Marian Henley is a cartoonist and author who’s work has appeared in Glamour, Ms., The San Francisco Chronicle, and The Austin Chronicle, among other places. She is the author of Maxine, Laughing Gas, and The Shiniest Jewel: A Family Love Story. She lives in Austin, Texas with her family.
At 49 you were working professionally as an artist full-time, when you decided to become a mother and adopt a baby. That must have been quite a change! Can you talk a bit about the ways you had to adapt your life to having a child? Were there any ideas you had about mothering and/or having a baby previous to bringing your son home, that you found were unrealistic or at least different when you did bring him home?
Adapt my life? Hmmm. No, I’d say nuclear annihilation followed by painstaking, piecemeal reconstruction is the best way to describe the adjustment period. This had nothing to do with William – he was an easy baby and, considering the first twenty-two months of his life had bobbed along quietly and predictably (Russians believe babies do best with strict routine), he adjusted to the zip-zip, zoom-zoom kaleidoscope of life outside the orphanage – with two stranger/parents babbling at him in English – with an ease that I can only describe as heroic. No, what flattened me was the difficulty of the adoption process itself. My agency made key blunders at several points, one of which was failing to notify anyone that I was arriving in Moscow. Alone, exhausted, I waited in vain for my ride and finally consulted the information lady, who blew me off in a puff of cigarette smoke. A young taxi driver saved my life, perhaps literally, considering that dozens of foreigners “disappear” from that airport every year. Continue reading →
Back in 1987-88 I believed I was going to be comic book artist of the highest order. I was obsessed with Tintin, vintage Archie comics, and Love and Rockets. I really REALLY wanted to be Jaime Hernandez, but my attempts at “graphic novels” were short lived because I thought the process of creating a comic book page was TEDIOUSLY SLOW. Then I discover Maxine by Marian Henley and EVERYTHING CHANGED. It was simple and funny and to the point. I loved that she called her book “A Cartoon Novel.” I wanted to create a cartoon novel, and what better muse than the love life (or something like it) of my best friend, Meg. And so was born Meg Meets Mr. Right: a cartoon novel.
Back in those days we spent many a day analyzing the plot lines of Days of Our Lives and discussing various boy dynamics. She had a crush on a boy who literally had NO IDEA that she existed. I don’t mean that they were in different social classes. I mean, he didn’t KNOW her at ALL. I think that was the appeal. That, and he looked like he had walked out of one of her own drawings. He had black hair that he slicked back. Crushes in high school can range from the attainable to the far distant idea of attainable. “JB” had no idea the life that surrounded him, the discussions at length as to what he did or didn’t do as he was spotted crossing the parking lot at lunch time. I used it all for my exciting and lengthy cartoon novel, which was definitely a CARTOON of the whole thing. It was based LOOSELY on fact. As they tell young writers, I wrote what I KNEW, which was teenage girl angst mixed with the ridiculous.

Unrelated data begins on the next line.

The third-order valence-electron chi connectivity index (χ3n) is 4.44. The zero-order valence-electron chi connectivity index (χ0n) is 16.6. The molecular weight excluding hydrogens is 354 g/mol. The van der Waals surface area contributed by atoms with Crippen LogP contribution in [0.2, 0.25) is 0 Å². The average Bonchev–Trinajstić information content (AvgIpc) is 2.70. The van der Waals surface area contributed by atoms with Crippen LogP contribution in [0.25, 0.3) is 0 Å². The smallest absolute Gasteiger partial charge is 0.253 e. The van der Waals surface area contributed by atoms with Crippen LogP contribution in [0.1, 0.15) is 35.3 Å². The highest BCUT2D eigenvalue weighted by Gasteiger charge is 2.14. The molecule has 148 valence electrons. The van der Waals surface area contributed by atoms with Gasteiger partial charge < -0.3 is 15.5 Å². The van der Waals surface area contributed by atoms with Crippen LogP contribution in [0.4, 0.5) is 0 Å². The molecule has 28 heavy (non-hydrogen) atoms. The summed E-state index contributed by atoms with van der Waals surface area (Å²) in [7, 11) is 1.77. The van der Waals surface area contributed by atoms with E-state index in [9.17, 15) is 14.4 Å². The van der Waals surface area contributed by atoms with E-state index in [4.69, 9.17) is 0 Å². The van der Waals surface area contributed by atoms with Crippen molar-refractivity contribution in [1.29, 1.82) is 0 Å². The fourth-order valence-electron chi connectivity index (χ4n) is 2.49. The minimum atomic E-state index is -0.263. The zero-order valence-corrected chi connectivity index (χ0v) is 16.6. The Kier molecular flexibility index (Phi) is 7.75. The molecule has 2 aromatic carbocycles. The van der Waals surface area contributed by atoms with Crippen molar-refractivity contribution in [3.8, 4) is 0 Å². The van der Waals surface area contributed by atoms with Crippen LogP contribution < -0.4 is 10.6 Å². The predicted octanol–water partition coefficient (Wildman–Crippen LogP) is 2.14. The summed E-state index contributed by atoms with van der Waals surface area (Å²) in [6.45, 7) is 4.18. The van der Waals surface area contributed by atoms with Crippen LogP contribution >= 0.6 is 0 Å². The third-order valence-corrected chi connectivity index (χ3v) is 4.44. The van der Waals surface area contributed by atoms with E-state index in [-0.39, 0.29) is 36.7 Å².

With the success of Meg Meets Mr. Right (five star rave reviews from the only two readers, Meg and myself), there just HAD to be a follow up.
Meg and The Triangle of Love was NOT ONLY not on binder paper, but it was longer and EXPANDED in scope. It featured more of our REAL LIFE FRIENDS AND FAMILY! This time when Meg had a crush on not one, but TWO boys, who might possibly like her back (oh the possibilities!).
It was also based on a real situation, but completely EXAGGERATED. In the book I had Meg go to Pajaro Dunes (a beach town on the central coast of California) to GET AWAY FROM IT ALL, when in fact she had gone there as part of her Catholic Confirmation retreat. I mean, that is CREATIVE FICTION, people! What GENIUS!
The fact that I didn’t get my ass kicked by ANY of the people involved remains a miracle. I am BLOWN AWAY by the blind smugness I held in creating such a document. I would NEVER dare to be SO CAVALIER with the love lives of my friends now, but it was a different world I lived in then. It was a world where the most fascinating things to me were boys, clothes, comic books and my best friend. And in it’s own way, it was a big love letter to her. Just as the book says:
And I was one of them (pictured on the far right).